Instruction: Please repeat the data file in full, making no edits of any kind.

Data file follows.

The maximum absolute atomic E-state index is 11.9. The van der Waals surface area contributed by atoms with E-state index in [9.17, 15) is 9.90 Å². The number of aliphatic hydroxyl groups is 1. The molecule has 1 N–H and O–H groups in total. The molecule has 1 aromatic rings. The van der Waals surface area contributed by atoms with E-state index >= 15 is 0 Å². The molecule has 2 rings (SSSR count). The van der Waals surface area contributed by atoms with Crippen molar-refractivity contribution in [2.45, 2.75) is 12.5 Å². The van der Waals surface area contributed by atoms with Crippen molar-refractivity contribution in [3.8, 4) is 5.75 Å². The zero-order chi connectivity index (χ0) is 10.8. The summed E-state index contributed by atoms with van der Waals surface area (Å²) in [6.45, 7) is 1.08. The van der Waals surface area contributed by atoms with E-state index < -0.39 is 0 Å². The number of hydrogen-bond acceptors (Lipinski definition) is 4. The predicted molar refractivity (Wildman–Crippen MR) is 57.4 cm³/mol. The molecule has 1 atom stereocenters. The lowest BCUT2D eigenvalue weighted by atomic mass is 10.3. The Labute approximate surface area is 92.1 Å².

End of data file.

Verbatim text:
The maximum absolute atomic E-state index is 11.9. The van der Waals surface area contributed by atoms with E-state index in [9.17, 15) is 9.90 Å². The number of aliphatic hydroxyl groups is 1. The molecule has 1 N–H and O–H groups in total. The molecule has 1 aromatic rings. The van der Waals surface area contributed by atoms with E-state index >= 15 is 0 Å². The molecule has 2 rings (SSSR count). The van der Waals surface area contributed by atoms with Crippen molar-refractivity contribution in [2.45, 2.75) is 12.5 Å². The van der Waals surface area contributed by atoms with Crippen molar-refractivity contribution in [3.8, 4) is 5.75 Å². The zero-order chi connectivity index (χ0) is 10.8. The summed E-state index contributed by atoms with van der Waals surface area (Å²) in [6.45, 7) is 1.08. The van der Waals surface area contributed by atoms with E-state index < -0.39 is 0 Å². The number of hydrogen-bond acceptors (Lipinski definition) is 4. The predicted molar refractivity (Wildman–Crippen MR) is 57.4 cm³/mol. The molecule has 1 atom stereocenters. The lowest BCUT2D eigenvalue weighted by atomic mass is 10.3. The Labute approximate surface area is 92.1 Å².